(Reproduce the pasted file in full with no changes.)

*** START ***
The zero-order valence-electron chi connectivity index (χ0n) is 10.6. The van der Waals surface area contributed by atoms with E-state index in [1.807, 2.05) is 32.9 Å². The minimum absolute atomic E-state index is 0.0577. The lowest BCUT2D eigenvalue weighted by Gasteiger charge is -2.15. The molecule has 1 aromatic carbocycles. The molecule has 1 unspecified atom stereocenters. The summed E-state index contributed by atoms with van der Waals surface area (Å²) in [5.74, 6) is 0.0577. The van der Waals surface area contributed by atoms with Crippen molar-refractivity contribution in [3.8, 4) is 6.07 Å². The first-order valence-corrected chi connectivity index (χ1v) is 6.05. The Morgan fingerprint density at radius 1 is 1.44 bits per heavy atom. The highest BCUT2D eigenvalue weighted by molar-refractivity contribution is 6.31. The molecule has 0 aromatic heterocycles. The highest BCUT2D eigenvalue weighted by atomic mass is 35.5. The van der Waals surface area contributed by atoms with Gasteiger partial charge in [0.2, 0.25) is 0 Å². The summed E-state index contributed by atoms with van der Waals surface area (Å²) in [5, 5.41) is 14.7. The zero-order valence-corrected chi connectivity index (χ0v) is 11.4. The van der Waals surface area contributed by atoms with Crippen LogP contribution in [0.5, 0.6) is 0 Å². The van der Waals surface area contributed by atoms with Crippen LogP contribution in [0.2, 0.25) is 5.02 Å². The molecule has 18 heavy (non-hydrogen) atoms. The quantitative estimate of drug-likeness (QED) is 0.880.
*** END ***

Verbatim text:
The zero-order valence-electron chi connectivity index (χ0n) is 10.6. The van der Waals surface area contributed by atoms with E-state index in [1.807, 2.05) is 32.9 Å². The minimum absolute atomic E-state index is 0.0577. The lowest BCUT2D eigenvalue weighted by Gasteiger charge is -2.15. The molecule has 1 aromatic carbocycles. The molecule has 1 unspecified atom stereocenters. The summed E-state index contributed by atoms with van der Waals surface area (Å²) in [5.74, 6) is 0.0577. The van der Waals surface area contributed by atoms with Crippen molar-refractivity contribution in [3.8, 4) is 6.07 Å². The first-order valence-corrected chi connectivity index (χ1v) is 6.05. The Morgan fingerprint density at radius 1 is 1.44 bits per heavy atom. The highest BCUT2D eigenvalue weighted by molar-refractivity contribution is 6.31. The molecule has 0 aromatic heterocycles. The highest BCUT2D eigenvalue weighted by atomic mass is 35.5. The van der Waals surface area contributed by atoms with Gasteiger partial charge in [0.2, 0.25) is 0 Å². The summed E-state index contributed by atoms with van der Waals surface area (Å²) in [5, 5.41) is 14.7. The zero-order valence-corrected chi connectivity index (χ0v) is 11.4. The van der Waals surface area contributed by atoms with Crippen LogP contribution in [0.5, 0.6) is 0 Å². The van der Waals surface area contributed by atoms with Crippen LogP contribution in [0.2, 0.25) is 5.02 Å². The molecule has 18 heavy (non-hydrogen) atoms. The quantitative estimate of drug-likeness (QED) is 0.880.